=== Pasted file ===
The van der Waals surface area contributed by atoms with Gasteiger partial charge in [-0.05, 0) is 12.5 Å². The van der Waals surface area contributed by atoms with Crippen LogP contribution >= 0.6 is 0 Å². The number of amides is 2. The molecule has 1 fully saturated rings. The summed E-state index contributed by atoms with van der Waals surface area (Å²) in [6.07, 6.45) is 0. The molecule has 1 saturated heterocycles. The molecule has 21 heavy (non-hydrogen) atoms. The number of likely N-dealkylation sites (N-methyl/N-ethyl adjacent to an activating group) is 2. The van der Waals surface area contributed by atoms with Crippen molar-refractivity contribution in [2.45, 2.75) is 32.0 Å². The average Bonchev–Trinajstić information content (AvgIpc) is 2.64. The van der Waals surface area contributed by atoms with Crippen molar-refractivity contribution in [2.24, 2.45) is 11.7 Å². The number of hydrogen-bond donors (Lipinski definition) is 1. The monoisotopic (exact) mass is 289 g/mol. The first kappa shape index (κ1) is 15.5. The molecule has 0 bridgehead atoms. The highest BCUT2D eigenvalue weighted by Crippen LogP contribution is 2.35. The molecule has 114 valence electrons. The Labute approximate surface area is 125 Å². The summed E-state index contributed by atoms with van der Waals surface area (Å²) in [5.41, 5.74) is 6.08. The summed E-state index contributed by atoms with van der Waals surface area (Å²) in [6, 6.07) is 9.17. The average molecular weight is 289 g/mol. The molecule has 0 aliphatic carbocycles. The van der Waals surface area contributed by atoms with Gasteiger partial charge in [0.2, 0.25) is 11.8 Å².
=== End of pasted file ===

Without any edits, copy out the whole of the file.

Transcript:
The van der Waals surface area contributed by atoms with Gasteiger partial charge in [-0.05, 0) is 12.5 Å². The van der Waals surface area contributed by atoms with Crippen LogP contribution >= 0.6 is 0 Å². The number of amides is 2. The molecule has 1 fully saturated rings. The summed E-state index contributed by atoms with van der Waals surface area (Å²) in [6.07, 6.45) is 0. The molecule has 1 saturated heterocycles. The molecule has 21 heavy (non-hydrogen) atoms. The number of likely N-dealkylation sites (N-methyl/N-ethyl adjacent to an activating group) is 2. The van der Waals surface area contributed by atoms with Crippen molar-refractivity contribution in [2.45, 2.75) is 32.0 Å². The average Bonchev–Trinajstić information content (AvgIpc) is 2.64. The van der Waals surface area contributed by atoms with Crippen molar-refractivity contribution in [2.24, 2.45) is 11.7 Å². The number of hydrogen-bond donors (Lipinski definition) is 1. The monoisotopic (exact) mass is 289 g/mol. The first kappa shape index (κ1) is 15.5. The molecule has 0 bridgehead atoms. The highest BCUT2D eigenvalue weighted by Crippen LogP contribution is 2.35. The molecule has 114 valence electrons. The Labute approximate surface area is 125 Å². The summed E-state index contributed by atoms with van der Waals surface area (Å²) in [5.41, 5.74) is 6.08. The summed E-state index contributed by atoms with van der Waals surface area (Å²) in [6, 6.07) is 9.17. The average molecular weight is 289 g/mol. The molecule has 0 aliphatic carbocycles. The van der Waals surface area contributed by atoms with Gasteiger partial charge in [0.2, 0.25) is 11.8 Å².